In keeping with the public policy that an insurer should be diligent in the investigation and settlement of insurance claims, the Florida legislature enacted Florida Statute §627.70131 which applies to certain types of insurance claims. In relevant part, subsection (5)(a) imposes a duty on an insurer to pay or deny your claim within 90 days of receiving notice of the claim by a policyholder. Thus, when an insured submits a claim to its insurer, the 90-day investigation period is triggered, and the insurer is expected to have completed its investigation and have either paid of denied the claim in full or in part. Pursuant to subsection (4) of this statute, this statutory duty only applies to residential property insurers. Thus, cases not involving residential property claims will not trigger this statutory duty.
The only exception to this statutory duty is if the insurer is reasonably prevented from paying out the claim by factors that are outside of the insurer’s control. Examples that could be found to have reasonably prevented an insurer from paying the claim include acts of god, impossibility of performance, or acts carried out by the insured, such as fraud or misrepresentation, that necessarily bring into question the claim’s legitimacy and that typically would prolong the investigation period. This exception is narrow, and generally an insurer will not be allowed to escape this statutory duty.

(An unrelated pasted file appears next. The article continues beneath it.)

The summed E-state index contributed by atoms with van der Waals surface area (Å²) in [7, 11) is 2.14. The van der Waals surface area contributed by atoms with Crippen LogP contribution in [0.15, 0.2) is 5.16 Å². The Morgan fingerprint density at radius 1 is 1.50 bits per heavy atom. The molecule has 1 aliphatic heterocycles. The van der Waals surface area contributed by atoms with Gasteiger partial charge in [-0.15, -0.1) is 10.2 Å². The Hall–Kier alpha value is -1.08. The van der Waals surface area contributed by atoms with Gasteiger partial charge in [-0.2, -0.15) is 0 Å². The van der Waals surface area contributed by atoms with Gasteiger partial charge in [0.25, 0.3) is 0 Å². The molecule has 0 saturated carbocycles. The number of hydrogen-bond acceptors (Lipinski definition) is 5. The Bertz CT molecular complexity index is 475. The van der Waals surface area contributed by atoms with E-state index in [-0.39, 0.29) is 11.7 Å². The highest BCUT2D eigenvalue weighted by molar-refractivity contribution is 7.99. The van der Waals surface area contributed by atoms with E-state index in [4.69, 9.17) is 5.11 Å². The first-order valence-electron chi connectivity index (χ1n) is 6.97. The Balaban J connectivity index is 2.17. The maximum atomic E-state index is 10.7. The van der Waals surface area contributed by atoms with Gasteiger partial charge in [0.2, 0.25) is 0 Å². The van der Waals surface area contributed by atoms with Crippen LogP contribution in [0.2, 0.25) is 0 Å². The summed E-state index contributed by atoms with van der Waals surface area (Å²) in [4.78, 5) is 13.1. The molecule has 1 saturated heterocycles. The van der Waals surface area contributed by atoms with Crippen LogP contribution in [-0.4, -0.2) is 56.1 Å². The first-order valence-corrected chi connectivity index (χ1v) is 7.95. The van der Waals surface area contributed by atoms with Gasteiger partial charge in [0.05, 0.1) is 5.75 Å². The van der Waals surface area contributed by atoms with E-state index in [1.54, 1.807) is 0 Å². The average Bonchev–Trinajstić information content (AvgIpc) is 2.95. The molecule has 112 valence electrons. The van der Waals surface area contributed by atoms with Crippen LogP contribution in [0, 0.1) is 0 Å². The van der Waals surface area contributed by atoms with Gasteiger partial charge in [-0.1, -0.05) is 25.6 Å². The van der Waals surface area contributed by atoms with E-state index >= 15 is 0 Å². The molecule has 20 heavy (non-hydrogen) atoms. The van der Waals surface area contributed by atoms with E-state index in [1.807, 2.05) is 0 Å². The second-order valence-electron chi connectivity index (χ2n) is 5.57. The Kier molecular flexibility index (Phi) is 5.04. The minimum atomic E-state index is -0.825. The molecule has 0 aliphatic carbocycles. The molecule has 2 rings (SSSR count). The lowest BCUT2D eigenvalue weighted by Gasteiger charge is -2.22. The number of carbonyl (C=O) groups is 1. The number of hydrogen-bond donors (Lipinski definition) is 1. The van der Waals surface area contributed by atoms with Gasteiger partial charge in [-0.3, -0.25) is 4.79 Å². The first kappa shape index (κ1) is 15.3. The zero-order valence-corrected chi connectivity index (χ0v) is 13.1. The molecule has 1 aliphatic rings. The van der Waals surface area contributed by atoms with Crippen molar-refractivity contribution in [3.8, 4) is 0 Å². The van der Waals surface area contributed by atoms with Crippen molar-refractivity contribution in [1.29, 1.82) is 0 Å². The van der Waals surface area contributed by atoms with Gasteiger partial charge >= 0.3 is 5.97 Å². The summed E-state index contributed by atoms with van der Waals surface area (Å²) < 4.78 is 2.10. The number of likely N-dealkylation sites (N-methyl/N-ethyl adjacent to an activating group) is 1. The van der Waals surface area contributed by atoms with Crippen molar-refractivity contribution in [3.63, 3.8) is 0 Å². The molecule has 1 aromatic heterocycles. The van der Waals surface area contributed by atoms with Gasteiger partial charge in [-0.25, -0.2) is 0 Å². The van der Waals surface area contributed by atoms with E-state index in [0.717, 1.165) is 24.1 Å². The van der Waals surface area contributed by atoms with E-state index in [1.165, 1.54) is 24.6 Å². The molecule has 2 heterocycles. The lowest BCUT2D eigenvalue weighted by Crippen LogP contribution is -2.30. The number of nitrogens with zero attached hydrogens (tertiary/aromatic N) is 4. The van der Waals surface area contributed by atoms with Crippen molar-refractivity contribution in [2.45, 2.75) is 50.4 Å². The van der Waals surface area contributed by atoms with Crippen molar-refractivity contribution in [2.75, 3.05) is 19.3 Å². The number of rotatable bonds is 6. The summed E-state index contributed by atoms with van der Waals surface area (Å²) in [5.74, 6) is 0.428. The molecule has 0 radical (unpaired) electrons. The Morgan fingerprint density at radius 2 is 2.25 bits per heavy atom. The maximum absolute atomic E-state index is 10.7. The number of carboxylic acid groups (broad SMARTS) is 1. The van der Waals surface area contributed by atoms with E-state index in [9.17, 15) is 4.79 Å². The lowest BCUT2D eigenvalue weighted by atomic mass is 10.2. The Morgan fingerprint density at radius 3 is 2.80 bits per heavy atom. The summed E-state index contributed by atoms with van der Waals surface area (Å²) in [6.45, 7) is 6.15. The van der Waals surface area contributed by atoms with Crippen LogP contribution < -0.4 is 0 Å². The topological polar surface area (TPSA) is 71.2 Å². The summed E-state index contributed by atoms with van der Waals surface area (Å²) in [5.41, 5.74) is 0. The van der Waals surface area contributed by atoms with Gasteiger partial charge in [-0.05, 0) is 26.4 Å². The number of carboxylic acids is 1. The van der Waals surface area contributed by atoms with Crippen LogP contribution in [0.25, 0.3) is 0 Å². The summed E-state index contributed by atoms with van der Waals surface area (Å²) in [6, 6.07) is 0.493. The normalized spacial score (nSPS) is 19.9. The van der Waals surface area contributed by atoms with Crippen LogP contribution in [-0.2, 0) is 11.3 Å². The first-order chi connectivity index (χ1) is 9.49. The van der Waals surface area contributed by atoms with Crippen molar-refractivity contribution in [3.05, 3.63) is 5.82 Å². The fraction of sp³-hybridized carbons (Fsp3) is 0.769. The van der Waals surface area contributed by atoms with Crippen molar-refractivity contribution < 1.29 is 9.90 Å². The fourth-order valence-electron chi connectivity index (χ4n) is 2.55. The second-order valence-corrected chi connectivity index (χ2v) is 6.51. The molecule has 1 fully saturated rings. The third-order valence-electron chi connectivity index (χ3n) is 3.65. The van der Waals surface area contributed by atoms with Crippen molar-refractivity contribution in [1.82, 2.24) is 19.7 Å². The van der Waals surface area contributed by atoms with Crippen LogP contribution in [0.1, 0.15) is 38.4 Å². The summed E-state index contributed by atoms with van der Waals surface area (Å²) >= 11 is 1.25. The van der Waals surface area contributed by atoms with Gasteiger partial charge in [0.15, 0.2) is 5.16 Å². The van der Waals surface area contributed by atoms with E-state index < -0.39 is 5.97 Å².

The statute goes on to state that an insurer’s failure to abide by this statutory duty results in the insurer having to pay interest calculated as of the date the notice of the claim is received. In effect, this language imposes a penalty on an insurer, and a corresponding benefit to the insured, in the form of interest dating back to the day the insurer received the claim. Thus, this statute is designed to reduce an insurer’s incentive to wrongfully withhold funds that belong to the insured. However, if the claim must be litigated, and the insured receives a judgment in their favor, pursuant to this statute, the insured will have a choice of either receiving prejudgment interest or interest pursuant to this statute. Sometimes prejudgment interest is calculated pursuant to the terms of the insurance policy which is often not as favorable as the interest rate provided by this statute. Fortunately, the insured will be entitled to elect the rate that yields the greatest return.
Moreover, intending to prevent insurance companies from escaping this duty, the Florida statute unambiguously provides that this duty cannot be waived by any provisions in an insurance policy. This is important because without this language insurers would draft their contracts to evade this responsibility. Fortunately, the Florida legislature recognized the threat that this statutory requirement could be easily manipulated by carefully drafted contract terms and provided that this duty is non-waivable.